Lieutenant Commander Crowe is cited for extraordinary achievement while participating in aerial flight on the morning of 4 April, 1975 while serving as aircraft commander of Coast Guard HH-3F helicopter engaged in the perilous rescue of eight crewmen from the Liberian tanker Spartan Lady, which had broken in half in raging seas and hurricane force winds approximately 145 miles south of Cape Cod, Massachusetts. Dispatched from Coast Guard Air Station, Cape Cod in a blinding snowstorm, Lieutenant Commander Crowe skillfully piloted the helicopter to the stricken vessel, whose bow and stern sections had drifted about two miles apart in the 20 to 30 foot seas and was directed to evacuate eight stranded crewmen from the bow section. Despite 60-knot winds and limited visibility, Lieutenant Commander Crowe expertly maneuvered the helicopter over the stricken vessel and after repeated attempts, improvised a method of getting the trail line to the bow section which was pitching and rolling violently in the mountainous seas. He then established a hover altitude in excess of 100 feet over the severely inclined deck of the bow and maintained this position for 45 minutes, avoiding the wildly swinging 100-foot mast, until all survivors were hoisted to safety. Upon completion of the arduous hoist operation, Lieutenant Commander Crowe immediately departed the area due to a low fuel state and encountered further deteriorating weather conditions as he approached his destination. With no suitable alternatives, he skillfully and precisely executed an approach to a runway with the lowest authorized descent altitude despite a 50-degree gusty crosswind and safely landed the helicopter and deplaned the survivors to waiting ambulances. Lieutenant Commander Crowe’s innovative actions, expert aeronautical skills, and dauntless valor throughout this perilous mission resulted in saving the lives of eight crewmen. His heroic courage, sound judgment, and unwavering devotion to duty are in keeping with the highest traditions of the United States Coast Guard.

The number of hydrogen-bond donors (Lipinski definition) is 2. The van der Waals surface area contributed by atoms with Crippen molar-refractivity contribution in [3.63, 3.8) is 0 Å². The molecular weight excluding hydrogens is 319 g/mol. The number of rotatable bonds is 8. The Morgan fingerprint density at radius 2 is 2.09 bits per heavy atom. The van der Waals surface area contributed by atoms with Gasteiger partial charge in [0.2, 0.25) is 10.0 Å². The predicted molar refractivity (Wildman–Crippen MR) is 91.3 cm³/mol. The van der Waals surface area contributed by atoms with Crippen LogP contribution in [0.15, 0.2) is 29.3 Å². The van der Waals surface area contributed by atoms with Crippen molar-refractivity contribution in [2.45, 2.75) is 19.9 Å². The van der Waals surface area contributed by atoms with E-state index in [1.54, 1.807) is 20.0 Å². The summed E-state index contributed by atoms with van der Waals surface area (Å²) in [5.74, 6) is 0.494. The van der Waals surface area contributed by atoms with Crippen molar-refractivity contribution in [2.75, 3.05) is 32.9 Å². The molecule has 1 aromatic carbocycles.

Lieutenant Commander Crowe retired at the rank of Captain. (Download pdf) 

  • Robert Long photo

    Robert E. Long

    Lieutenant
    Class of 1967

    Distinguished Flying Cross

    For service as set forth in the following Citation:

     

    Lieutenant Robert E. Long distinguished himself by heroism while participating in aerial flight as an Aircraft Commander of an HH-53C Rescue Helicopter at Nakhon Phanom Royal Thai Air Base, Thailand on 27 December 1972. On that date, Lieutenant Long voluntarily flew into a highly hostile and heavily defended area of North Vietnam to attempt the rescue of a downed American airman. When his wingman’s aircraft was severely damaged during the rescue attempt, Lieutenant Long provided invaluable assistance in locating a crash landing site and then landed and recovered the entire crew of the downed helicopter. The outstanding heroism and selfless devotion to duty displayed by Lieutenant Long reflect great credit upon himself and the United States Coast Guard.

     

    Lieutenant Long retired at the rank of Commander. (Download pdf) 

  • Terry Sinclair photo

    Terry W. Sinclair

    Lieutenant Junior Grade
    Class of 1967

    Coast Guard Medal

    For service as set forth in the following Citation:

     

    Lieutenant Sinclair is cited for heroism on the afternoon of 12 April 1970 as copilot of Coast Guard HH-52A 1386 helicopter engaged in the perilous rescue of a survivor from an aircraft crash in the surf near Point Ano Nueva, California. Upon reaching an area 250 yards offshore, the survivor was sighted in the water. Although hampered by 6 to 8-foot seas and 10 to 12-foot waves, which prevented water landing, the helicopter was maneuvered into a hover over the helpless victim, and Lieutenant Sinclair was lowered inside the rescue basket. Upon reaching the unconscious man with remarkable effort, Lieutenant Sinclair succeeded in securing him into the basket. While the critically injured man was safely hoisted aboard the helicopter and flown to safety, Lieutenant Sinclair remained in the water. Lieutenant Sinclair was later retrieved by the helicopter. His outstanding initiative, exceptional fortitude, and daring in spite of imminent personal danger were constantly demonstrated throughout this mission. Lieutenant Sinclair’s unselfish actions, remarkable courage, and unwavering devotion to duty reflect the highest credit upon himself and the United States Coast Guard.

     

    Lieutenant Junior Grade Sinclair retired at the rank of Captain. (Download pdf) 

  • John McBride photo

    John McBride

    Lieutenant Junior Grade
    Class of 1968

    Navy Commendation Medal

    For service as set forth in the following Citation: